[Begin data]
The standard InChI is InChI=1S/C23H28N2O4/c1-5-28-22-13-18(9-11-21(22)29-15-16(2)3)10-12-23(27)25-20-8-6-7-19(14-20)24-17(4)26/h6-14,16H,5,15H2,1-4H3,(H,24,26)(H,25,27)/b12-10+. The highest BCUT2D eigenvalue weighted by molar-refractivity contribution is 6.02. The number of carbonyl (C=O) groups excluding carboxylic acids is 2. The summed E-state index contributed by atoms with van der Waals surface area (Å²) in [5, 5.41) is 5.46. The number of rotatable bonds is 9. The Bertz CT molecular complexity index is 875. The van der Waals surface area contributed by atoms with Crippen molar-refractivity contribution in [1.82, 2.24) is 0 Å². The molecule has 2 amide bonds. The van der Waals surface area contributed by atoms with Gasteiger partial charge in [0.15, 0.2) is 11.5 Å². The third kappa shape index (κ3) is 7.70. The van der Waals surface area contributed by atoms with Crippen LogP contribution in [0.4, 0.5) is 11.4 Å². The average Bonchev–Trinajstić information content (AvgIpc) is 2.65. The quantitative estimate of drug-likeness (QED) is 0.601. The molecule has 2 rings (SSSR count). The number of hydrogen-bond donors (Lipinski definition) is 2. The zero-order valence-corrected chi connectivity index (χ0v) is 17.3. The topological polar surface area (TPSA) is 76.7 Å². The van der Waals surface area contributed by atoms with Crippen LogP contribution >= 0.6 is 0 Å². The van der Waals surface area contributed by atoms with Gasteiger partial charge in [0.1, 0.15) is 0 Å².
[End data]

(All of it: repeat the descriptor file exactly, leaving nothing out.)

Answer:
The standard InChI is InChI=1S/C23H28N2O4/c1-5-28-22-13-18(9-11-21(22)29-15-16(2)3)10-12-23(27)25-20-8-6-7-19(14-20)24-17(4)26/h6-14,16H,5,15H2,1-4H3,(H,24,26)(H,25,27)/b12-10+. The highest BCUT2D eigenvalue weighted by molar-refractivity contribution is 6.02. The number of carbonyl (C=O) groups excluding carboxylic acids is 2. The summed E-state index contributed by atoms with van der Waals surface area (Å²) in [5, 5.41) is 5.46. The number of rotatable bonds is 9. The Bertz CT molecular complexity index is 875. The van der Waals surface area contributed by atoms with Crippen molar-refractivity contribution in [1.82, 2.24) is 0 Å². The molecule has 2 amide bonds. The van der Waals surface area contributed by atoms with Gasteiger partial charge in [0.15, 0.2) is 11.5 Å². The third kappa shape index (κ3) is 7.70. The van der Waals surface area contributed by atoms with Crippen LogP contribution in [0.4, 0.5) is 11.4 Å². The average Bonchev–Trinajstić information content (AvgIpc) is 2.65. The quantitative estimate of drug-likeness (QED) is 0.601. The molecule has 2 rings (SSSR count). The number of hydrogen-bond donors (Lipinski definition) is 2. The zero-order valence-corrected chi connectivity index (χ0v) is 17.3. The topological polar surface area (TPSA) is 76.7 Å². The van der Waals surface area contributed by atoms with Crippen LogP contribution >= 0.6 is 0 Å². The van der Waals surface area contributed by atoms with Gasteiger partial charge in [0.1, 0.15) is 0 Å².